SINGAPORE – Following his retirement at the Laver Cup in September, Roger Federer has kept a relatively low profile on social media and made few public appearances.
At the press conference for Uniqlo’s LifeWear Day in Tokyo on Saturday, he was inevitably asked the burning question on most people’s minds: what is Federer going to do now?
Definitely not start an academy, as the 41-year-old was quick to rule out. But could the world see Federer the coach?
“Never say never,” said the Swiss superstar, who was joined by others such as fellow tennis player Kei Nishikori at the session, which was also attended by global media virtually.
“With my four children going to school and everything going on, I don’t see myself coaching at the moment. But if a Swiss junior comes around and needs support or advice, I’m happy to do that.
“(An) academy is definitely not something I’m aiming for. I see myself more in supporting academies around the world because they’re doing a great job and they’re very important in the tennis world.
“Maybe commentating one day but I haven’t attempted to find out how or where to start so it’s still very early days for me, to be honest.”
Federer will also look for more projects to work on with his foundation or partners including Uniqlo. He was in Tokyo to help launch Uniqlo’s Next Generation Development Programme, which aims to help young people around the world be their best through sports and creativity.
During the 25-minute press conference, Federer was his usual relaxed self, cracking a few jokes while thoughtfully giving his replies – all the questions were for him.
Perhaps the 20-time Grand Slam was more at ease as he no longer bears the pressure of being a professional athlete.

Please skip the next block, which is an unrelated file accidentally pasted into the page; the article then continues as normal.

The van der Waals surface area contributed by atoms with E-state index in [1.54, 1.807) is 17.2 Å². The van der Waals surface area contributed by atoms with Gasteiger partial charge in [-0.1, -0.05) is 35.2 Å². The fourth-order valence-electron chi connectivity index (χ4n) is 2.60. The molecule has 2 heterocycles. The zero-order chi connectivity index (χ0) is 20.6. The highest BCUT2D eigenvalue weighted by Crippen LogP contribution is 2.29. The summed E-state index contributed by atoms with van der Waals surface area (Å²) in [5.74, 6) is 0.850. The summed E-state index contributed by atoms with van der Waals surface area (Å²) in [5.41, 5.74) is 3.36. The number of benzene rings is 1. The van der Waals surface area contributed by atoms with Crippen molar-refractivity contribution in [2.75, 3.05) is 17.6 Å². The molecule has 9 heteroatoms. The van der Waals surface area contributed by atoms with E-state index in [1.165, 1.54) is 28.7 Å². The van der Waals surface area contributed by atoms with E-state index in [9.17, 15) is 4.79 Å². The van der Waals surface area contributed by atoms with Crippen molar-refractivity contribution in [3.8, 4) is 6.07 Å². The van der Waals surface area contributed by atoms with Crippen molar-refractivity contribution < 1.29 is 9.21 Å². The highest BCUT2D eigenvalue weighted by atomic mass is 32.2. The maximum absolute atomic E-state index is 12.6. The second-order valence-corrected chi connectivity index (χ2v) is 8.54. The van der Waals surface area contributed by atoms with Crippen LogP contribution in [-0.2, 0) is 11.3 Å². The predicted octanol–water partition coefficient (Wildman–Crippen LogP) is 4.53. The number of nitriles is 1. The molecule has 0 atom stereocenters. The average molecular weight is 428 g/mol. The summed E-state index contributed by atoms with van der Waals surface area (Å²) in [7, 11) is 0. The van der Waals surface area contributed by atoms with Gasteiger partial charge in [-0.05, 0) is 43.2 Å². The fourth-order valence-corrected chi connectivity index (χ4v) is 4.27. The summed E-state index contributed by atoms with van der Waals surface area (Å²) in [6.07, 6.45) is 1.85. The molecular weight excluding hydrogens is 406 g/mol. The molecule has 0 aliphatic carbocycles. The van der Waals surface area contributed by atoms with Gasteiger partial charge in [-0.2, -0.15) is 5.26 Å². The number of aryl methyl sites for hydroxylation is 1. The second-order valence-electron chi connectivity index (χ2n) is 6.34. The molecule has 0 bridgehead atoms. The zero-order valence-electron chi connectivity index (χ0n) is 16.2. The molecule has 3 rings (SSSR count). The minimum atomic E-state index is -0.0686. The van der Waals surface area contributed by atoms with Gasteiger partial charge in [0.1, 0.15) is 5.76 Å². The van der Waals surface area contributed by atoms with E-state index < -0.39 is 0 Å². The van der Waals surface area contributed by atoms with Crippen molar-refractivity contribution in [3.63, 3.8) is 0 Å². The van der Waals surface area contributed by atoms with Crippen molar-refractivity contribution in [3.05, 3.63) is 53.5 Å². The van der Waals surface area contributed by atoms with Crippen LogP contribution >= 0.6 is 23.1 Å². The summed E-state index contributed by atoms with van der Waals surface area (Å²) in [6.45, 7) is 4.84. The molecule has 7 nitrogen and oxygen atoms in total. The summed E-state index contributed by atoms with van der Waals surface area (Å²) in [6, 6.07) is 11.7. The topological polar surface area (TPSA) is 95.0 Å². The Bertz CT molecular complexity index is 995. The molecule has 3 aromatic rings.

He said: “For me, it’s the little things that dropped away, the weight you feel as a tennis player. (You’re) always constantly thinking about your next practice, your next match – it never lets you go – your next travel, your next packing.
“I don’t think I was that much aware of it, how much that thought is always there until you retire and you realise that stress all drops away.
“Once that all drops away, you feel lighter, more relieved that you can live normally again after 25 years.”
Still, he admitted that he misses everything about being on tour and that he would “love to do it all over again” if he could.
“It really has been an absolute dream come true for me to be a tennis player. I remember being a young boy hoping that one day I could walk the big courts, play against the best players and win a special tournament.
“I was able to achieve it all so of course, I feel sad I’m not on tour any more, but also a great sense of pride and relief that I was able to make it to the finish line in a good manner.
“I got to know so many cool people, (had) so many fun moments (and) great memories. Now, I’m looking to the next chapter in my life and it’s really something that excites me.”